Thursday, April 2, 2015

Announcing an Announcement

Star Wars: The Force Awakens is scheduled to open in theatres in December 2015. Its sequel, Episode VIII will open May 26, 2017 and its sequel will open in May of 2018. The announcement of these dates is not really intended for the movie going public to make a notation in their calendars, but as a stake in the ground for the other movie studios. Disney plans to “own” that weekend with the big release, so the others should just plan around it. The competition may then “counter” program with a romantic comedy or something else for audiences to choose from or just wait a week or two for their opportunity. It’s not unlike the other big industry town, Washington. In politics those running for office take it one step further: announcing their intention to announce.

At the end of March 2015, 22 months before the inauguration of the 45th President Senator Ted Cruz is the only declared candidate for the office.  Another dozen or more from various parties are considering or announcing that they’re considering or announcing that their announcing their consideration to run for the highest office in the land. In the grand scheme of things, it’s about as important and consequential as the Star Wars movie opening in 2018.

On February 27, 2015, 23 months before the inauguration and with no announced candidates, Equality California (the nation’s second largest LGBT membership organization) became the first LGBT organization to endorse Hillary Clinton for President.  Never mind that Sec. Clinton has not announced her intention to run – in fact repeatedly stating that she had nothing to say on the matter. Never mind that there might be any other candidates to challenge any eventual campaign. It’s a pretty safe assumption her hat's in the ring, but, technically she’s not in the race.

Executive Director Rick Zbur said in the press release: “We’re enthusiastic about her candidacy because she has the best record of accomplishment on LGBT issues of any potential candidate. Equality California is ready for Hillary!” It’s an interesting assertion given that there are no actual candidates to measure Sec. Clinton against and her legislative endeavors are, at best, limited.

In terms of her record – she gave a powerful speech on International Human Rights Day at the United Nations in Geneva in 2011 that “went viral.” Sec. Clinton said: “Gay rights are human rights, and human rights are gay rights.” It was a powerful and important sentiment and words matter.



In terms of accomplishments, however, there are few. The Clinton administration devised Don’t Ask Don’t Tell which codified discrimination into federal law that took over 20 years to abolish and was tremendously damaging to tens of thousands of LGBT lives. In its 1996 re-election campaign the Clinton administration conjured up, endorsed and President Bill Clinton signed the Defense of Marriage Act that has taken nearly two decades to dismantle, with the Supreme Court still working on the issue. The “religious freedom law” that Indiana (and 30 other states) use as a template to justify discrimination against LGBT people was conceived of and signed into law by President Clinton.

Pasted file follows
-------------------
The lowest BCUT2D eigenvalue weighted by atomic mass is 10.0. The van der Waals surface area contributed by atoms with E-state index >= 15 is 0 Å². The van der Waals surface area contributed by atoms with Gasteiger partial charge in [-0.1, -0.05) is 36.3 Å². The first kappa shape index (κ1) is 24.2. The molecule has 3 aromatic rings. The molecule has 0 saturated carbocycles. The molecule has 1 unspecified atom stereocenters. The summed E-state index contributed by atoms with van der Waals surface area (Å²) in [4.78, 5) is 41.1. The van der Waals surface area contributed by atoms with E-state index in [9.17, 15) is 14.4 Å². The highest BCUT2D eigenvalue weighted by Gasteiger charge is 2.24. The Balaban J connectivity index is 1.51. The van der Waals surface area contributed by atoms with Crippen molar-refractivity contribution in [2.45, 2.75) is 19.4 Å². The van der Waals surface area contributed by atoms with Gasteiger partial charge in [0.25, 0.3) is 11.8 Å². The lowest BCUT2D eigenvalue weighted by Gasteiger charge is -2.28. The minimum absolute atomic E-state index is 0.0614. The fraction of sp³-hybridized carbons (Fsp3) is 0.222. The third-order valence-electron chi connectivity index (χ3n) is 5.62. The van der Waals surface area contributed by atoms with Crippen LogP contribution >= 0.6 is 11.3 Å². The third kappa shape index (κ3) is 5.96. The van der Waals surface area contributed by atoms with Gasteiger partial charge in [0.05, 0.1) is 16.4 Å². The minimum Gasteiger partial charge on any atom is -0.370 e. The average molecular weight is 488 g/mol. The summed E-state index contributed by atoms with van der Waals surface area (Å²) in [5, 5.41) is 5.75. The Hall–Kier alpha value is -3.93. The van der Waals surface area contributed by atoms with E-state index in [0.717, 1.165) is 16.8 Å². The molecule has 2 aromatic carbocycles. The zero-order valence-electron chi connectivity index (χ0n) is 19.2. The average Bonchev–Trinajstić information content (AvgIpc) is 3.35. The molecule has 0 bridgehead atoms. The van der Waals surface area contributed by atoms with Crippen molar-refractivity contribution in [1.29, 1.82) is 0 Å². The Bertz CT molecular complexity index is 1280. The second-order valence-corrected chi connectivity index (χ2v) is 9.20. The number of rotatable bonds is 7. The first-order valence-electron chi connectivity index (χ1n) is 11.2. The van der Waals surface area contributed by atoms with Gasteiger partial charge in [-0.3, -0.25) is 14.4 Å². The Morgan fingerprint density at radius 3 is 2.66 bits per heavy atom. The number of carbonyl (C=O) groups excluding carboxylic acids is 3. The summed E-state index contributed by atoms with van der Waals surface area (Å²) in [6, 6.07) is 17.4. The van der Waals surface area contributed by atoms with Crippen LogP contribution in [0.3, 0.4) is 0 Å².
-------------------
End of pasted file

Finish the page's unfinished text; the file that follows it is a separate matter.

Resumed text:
Hillary Clinton is not Bill Clinton, so the troika of anti-gay actions that he took as President (and has never apologized for) is not her burden to bear. Just as Jeb Bush should not bear the responsibility of the decisions of his brother George W. or his father George HW – each potential candidate are their own person. Their relationship to others policies is a fair thing to ask about, however, especially as they try to take credit for the accomplishments of those same people.



In June 2014 Sec. Clinton was “testy” during an exchange about any ‘evolution’ that she has had on Marriage Equality. The reporter reasonably asked about how and why she went from being opposed to Marriage Equality to supporting it – all of which has been in the public record during her long public life. Sec. Clinton forcefully challenged the premise of the question, never denying the facts nor answering the question.

This is the best that the LGBT community can do? Endorsing an individual who has no record of accomplishment on LGBT issues and isn’t even announced as a candidate? Not even waiting to see if another person rises up more forcefully supporting the cause? In the end Hillary Clinton may well run and win the nomination and may well be the leader on the issues – but doesn’t it make sense to actually wait and see who’s running first? Shame on Equality California – and organization that has had a record of leadership in the past but now seems to be seeking headlines and access over servicing its community. I hereby announce my intention to no longer support EqCA.

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